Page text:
The Tour de France is well into its final week of running. We’re almost at the finish line (relatively speaking) and, now, the going gets tough. When the going gets tough, as the saying goes, the tough get going. You’ve got to be really tough to attempt the Plateau des Glières. It is widely regarded as one of the toughest climbs in cycling, at a gradient of 11.2 degrees for 6 whole kilometres, finishing at nearly 1400 metres above sea level. It has broken many riders, amateur and professional alike. It is not for the faint of heart.
With faintness of heart in mind, I want to look back at a story from the Second World War, in 1944. The Plateau des Glières played home to a small band of valiant French resistance fighters, called the Maquis, made up of rural farm boys from the surrounding mountains and woods. The Plateau was also used as a base of operations for the French, in anticipation of the Allied beach landings and as a drop-off point for British weaponry. This is what gave rise to the resistance movement. Armed with regular shipments of British machine guns (sometimes with as much as 45 tonnes of gear arriving at once), ammunition and their intimate knowledge of the rocky, mountainous area around them, this small band of only a few hundred fighters were able to defend themselves against an army, 5000 strong, of soldiers from the Wermacht. If you think Primoz Roglic would have a hard time making his way to the summit, imagine trying it under machine gun fire!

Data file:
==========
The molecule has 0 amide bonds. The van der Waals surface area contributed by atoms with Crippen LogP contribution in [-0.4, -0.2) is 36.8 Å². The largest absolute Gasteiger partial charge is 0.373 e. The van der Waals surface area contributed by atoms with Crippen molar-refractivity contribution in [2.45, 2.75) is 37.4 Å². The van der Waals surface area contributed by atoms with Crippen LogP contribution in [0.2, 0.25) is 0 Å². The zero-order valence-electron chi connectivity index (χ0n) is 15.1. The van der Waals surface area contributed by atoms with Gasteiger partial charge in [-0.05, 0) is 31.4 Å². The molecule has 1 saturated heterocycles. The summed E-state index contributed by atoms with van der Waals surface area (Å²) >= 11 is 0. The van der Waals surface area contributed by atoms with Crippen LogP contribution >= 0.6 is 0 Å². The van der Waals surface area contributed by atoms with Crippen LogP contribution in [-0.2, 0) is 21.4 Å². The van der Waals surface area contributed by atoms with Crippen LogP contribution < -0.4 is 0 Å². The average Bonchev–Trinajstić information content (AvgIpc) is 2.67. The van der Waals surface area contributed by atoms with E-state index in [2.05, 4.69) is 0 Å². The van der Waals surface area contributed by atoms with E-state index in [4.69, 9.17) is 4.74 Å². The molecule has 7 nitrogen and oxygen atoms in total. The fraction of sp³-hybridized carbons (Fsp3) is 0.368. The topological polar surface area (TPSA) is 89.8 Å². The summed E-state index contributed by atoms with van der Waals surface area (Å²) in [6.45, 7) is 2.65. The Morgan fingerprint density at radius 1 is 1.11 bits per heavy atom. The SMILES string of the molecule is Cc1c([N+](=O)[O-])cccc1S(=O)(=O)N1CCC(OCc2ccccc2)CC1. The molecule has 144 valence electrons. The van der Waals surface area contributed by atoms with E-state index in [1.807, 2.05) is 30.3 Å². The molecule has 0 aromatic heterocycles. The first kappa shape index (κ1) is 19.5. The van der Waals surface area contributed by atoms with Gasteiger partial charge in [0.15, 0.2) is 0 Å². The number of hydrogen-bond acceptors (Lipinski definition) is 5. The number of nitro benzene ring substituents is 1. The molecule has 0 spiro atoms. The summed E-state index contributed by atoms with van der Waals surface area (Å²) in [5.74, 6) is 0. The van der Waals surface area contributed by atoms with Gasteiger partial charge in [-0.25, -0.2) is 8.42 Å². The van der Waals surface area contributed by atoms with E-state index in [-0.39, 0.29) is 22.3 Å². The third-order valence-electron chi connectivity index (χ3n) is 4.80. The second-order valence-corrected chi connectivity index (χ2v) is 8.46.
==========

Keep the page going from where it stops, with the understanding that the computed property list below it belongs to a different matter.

This noble effort by the band of Frenchmen was not in vain, either. They were able to hold the mountain for some time. Even with 5000 troops at their disposal, the German soldiers could not advance under the relentless pressure from this plucky and well-armed resistance movement (If they’d have had Veloflow in their ration packs, it might have been a different story) and, eventually, had to resort to a bombing run to try and clear passage. This resistance movement held on so long, but the story does, unfortunately, end in tragedy. The Marquis were promised reinforcements by Captain “Cantinier” Jean Rosenthal, but they never arrived and, eventually, the guerrilla group was overwhelmed. 121 were killed by the oncoming German forces as, after the bombings, they eventually made their way through.
As the riders get this final mountain stage underway and climb through these beautiful surroundings, it’s important to remember what has come before. A war that put a stop to the Tour de France as a whole, featuring bravery and dedication that far outstrips what we’ve seen throughout this race, no matter how impressive it has been. The beauty of the land and the freedom afforded to us to ride and enjoy it may not be possible without the sacrifice of soldiers like the Maquis. This freedom and that sacrifice are inextricably linked and make that beauty so much sweeter. Let’s remember as they ride.